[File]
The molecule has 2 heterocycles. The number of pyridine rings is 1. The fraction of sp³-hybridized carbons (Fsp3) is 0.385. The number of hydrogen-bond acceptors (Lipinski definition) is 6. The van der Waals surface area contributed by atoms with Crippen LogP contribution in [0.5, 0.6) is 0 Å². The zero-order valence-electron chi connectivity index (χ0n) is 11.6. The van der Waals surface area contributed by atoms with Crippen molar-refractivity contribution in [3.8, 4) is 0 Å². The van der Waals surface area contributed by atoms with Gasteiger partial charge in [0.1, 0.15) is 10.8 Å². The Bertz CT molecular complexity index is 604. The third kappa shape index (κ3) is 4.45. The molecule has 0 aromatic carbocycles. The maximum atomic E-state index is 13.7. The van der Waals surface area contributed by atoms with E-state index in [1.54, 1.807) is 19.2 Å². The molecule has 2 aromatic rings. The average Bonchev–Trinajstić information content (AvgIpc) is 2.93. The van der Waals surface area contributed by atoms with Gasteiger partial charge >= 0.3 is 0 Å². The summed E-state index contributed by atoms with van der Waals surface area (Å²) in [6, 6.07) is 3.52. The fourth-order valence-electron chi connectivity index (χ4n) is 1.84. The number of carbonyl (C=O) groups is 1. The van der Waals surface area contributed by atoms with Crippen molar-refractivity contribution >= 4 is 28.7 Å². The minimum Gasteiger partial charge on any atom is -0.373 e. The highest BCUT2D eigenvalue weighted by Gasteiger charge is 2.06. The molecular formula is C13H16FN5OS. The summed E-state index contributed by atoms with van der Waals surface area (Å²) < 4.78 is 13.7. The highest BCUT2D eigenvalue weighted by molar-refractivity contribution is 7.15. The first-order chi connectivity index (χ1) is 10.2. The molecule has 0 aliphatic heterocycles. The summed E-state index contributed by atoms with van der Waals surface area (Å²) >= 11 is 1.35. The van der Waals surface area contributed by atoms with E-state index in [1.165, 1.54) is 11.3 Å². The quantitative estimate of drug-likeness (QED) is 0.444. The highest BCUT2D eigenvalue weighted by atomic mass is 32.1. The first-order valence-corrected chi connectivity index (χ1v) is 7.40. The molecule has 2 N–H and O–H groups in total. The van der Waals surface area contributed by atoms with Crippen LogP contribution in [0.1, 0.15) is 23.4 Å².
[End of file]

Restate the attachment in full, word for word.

The molecule has 2 heterocycles. The number of pyridine rings is 1. The fraction of sp³-hybridized carbons (Fsp3) is 0.385. The number of hydrogen-bond acceptors (Lipinski definition) is 6. The van der Waals surface area contributed by atoms with Crippen LogP contribution in [0.5, 0.6) is 0 Å². The zero-order valence-electron chi connectivity index (χ0n) is 11.6. The van der Waals surface area contributed by atoms with Crippen molar-refractivity contribution in [3.8, 4) is 0 Å². The van der Waals surface area contributed by atoms with Gasteiger partial charge in [0.1, 0.15) is 10.8 Å². The Bertz CT molecular complexity index is 604. The third kappa shape index (κ3) is 4.45. The molecule has 0 aromatic carbocycles. The maximum atomic E-state index is 13.7. The van der Waals surface area contributed by atoms with E-state index in [1.54, 1.807) is 19.2 Å². The molecule has 2 aromatic rings. The average Bonchev–Trinajstić information content (AvgIpc) is 2.93. The van der Waals surface area contributed by atoms with Gasteiger partial charge >= 0.3 is 0 Å². The summed E-state index contributed by atoms with van der Waals surface area (Å²) in [6, 6.07) is 3.52. The fourth-order valence-electron chi connectivity index (χ4n) is 1.84. The number of carbonyl (C=O) groups is 1. The van der Waals surface area contributed by atoms with Crippen molar-refractivity contribution >= 4 is 28.7 Å². The minimum Gasteiger partial charge on any atom is -0.373 e. The highest BCUT2D eigenvalue weighted by Gasteiger charge is 2.06. The molecular formula is C13H16FN5OS. The summed E-state index contributed by atoms with van der Waals surface area (Å²) < 4.78 is 13.7. The highest BCUT2D eigenvalue weighted by molar-refractivity contribution is 7.15. The first-order chi connectivity index (χ1) is 10.2. The molecule has 0 aliphatic heterocycles. The summed E-state index contributed by atoms with van der Waals surface area (Å²) >= 11 is 1.35. The van der Waals surface area contributed by atoms with E-state index in [1.165, 1.54) is 11.3 Å². The quantitative estimate of drug-likeness (QED) is 0.444. The highest BCUT2D eigenvalue weighted by atomic mass is 32.1. The first-order valence-corrected chi connectivity index (χ1v) is 7.40. The molecule has 2 N–H and O–H groups in total. The van der Waals surface area contributed by atoms with Crippen LogP contribution in [0.1, 0.15) is 23.4 Å².